Photographs ©Klaus Pichler
This series focuses in Austrian allotment gardens in and around Vienna, called ‘Schrebergärten’. These tiny gardens were invented in the late 19th century, mainly to provide space for the working class people to grow their own vegetables and fruits. Over the time, the use of these gardens changed and now they are mainly used for recreational purposes.
26.000 of these gardens exist in Vienna, not only located in the boundaries of the city. It’s a special kind of people who live there – mostly older people, but also younger families who combine the advantage of urban life with the escapism of the farden colonies. Due to the strict rules of these colonies, concerning both the look of the gardens as well as the behaviour of the occupants, a special mood surrounds the gardens. The artificial idyll of the garden gets foiled by feelings of paranoia, fear and sometimes loneliness that surround the people who live there.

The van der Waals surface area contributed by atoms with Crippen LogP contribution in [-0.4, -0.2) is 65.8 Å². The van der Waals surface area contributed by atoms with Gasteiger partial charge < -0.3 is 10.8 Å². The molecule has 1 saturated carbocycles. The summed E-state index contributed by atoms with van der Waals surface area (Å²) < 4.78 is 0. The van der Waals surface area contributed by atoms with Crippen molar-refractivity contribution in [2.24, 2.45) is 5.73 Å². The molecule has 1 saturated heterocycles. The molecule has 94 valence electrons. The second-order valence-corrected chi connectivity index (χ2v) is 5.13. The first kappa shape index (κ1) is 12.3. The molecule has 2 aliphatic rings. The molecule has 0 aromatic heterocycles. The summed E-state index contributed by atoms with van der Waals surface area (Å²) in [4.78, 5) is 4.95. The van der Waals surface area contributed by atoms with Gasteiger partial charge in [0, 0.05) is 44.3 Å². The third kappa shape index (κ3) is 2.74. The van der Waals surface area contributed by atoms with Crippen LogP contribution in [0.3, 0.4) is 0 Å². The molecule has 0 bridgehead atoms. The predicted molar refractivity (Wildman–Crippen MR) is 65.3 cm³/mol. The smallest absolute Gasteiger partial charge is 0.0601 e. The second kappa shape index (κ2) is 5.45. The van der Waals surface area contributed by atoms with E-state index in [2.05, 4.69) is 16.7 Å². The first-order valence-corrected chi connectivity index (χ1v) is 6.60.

Nature is declared friend and foe at the same time. On the one hand, the occupants enjoy the beauty and peace of nature – on the other hand, the natural growth of the plants is seen as enemy and needs to be fought with scissors, lawnmovers and hedgetrimmers. This dichotomy leads to a slightly grotesque appearance of the gardens, looking lie outdoor living rooms.
‘Middle Class Utopia’ is a portrait of the strange world of the garden colonies and their inhabitants – daily and nightly, throughout a whole year.
The edit on the site might be a bit long, but there are several photographs in the series that put a wide grin on my face.